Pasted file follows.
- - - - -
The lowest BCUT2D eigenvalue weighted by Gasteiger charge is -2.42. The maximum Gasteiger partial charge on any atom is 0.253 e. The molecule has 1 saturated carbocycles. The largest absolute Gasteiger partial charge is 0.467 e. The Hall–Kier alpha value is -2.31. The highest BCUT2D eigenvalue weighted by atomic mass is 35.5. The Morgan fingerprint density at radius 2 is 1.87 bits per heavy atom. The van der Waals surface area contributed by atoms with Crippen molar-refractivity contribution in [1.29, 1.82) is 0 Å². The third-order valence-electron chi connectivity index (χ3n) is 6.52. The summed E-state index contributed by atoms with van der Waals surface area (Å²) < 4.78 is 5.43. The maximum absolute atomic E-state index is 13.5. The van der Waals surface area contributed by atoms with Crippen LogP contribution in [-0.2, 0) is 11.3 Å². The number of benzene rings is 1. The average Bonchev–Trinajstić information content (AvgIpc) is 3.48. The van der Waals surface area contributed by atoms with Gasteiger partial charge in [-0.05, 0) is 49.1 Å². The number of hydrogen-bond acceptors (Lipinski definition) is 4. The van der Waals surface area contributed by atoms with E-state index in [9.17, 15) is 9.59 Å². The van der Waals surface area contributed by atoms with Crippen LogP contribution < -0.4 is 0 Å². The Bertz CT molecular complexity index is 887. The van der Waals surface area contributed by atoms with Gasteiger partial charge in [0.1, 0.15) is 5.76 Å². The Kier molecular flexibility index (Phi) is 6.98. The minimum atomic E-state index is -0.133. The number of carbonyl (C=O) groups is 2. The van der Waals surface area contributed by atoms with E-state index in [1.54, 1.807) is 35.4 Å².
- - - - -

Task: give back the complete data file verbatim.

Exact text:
The lowest BCUT2D eigenvalue weighted by Gasteiger charge is -2.42. The maximum Gasteiger partial charge on any atom is 0.253 e. The molecule has 1 saturated carbocycles. The largest absolute Gasteiger partial charge is 0.467 e. The Hall–Kier alpha value is -2.31. The highest BCUT2D eigenvalue weighted by atomic mass is 35.5. The Morgan fingerprint density at radius 2 is 1.87 bits per heavy atom. The van der Waals surface area contributed by atoms with Crippen molar-refractivity contribution in [1.29, 1.82) is 0 Å². The third-order valence-electron chi connectivity index (χ3n) is 6.52. The summed E-state index contributed by atoms with van der Waals surface area (Å²) < 4.78 is 5.43. The maximum absolute atomic E-state index is 13.5. The van der Waals surface area contributed by atoms with Crippen LogP contribution in [-0.2, 0) is 11.3 Å². The number of benzene rings is 1. The average Bonchev–Trinajstić information content (AvgIpc) is 3.48. The van der Waals surface area contributed by atoms with Gasteiger partial charge in [-0.05, 0) is 49.1 Å². The number of hydrogen-bond acceptors (Lipinski definition) is 4. The van der Waals surface area contributed by atoms with E-state index in [9.17, 15) is 9.59 Å². The van der Waals surface area contributed by atoms with Crippen LogP contribution < -0.4 is 0 Å². The Bertz CT molecular complexity index is 887. The van der Waals surface area contributed by atoms with Gasteiger partial charge in [0.1, 0.15) is 5.76 Å². The Kier molecular flexibility index (Phi) is 6.98. The minimum atomic E-state index is -0.133. The number of carbonyl (C=O) groups is 2. The van der Waals surface area contributed by atoms with E-state index in [1.54, 1.807) is 35.4 Å².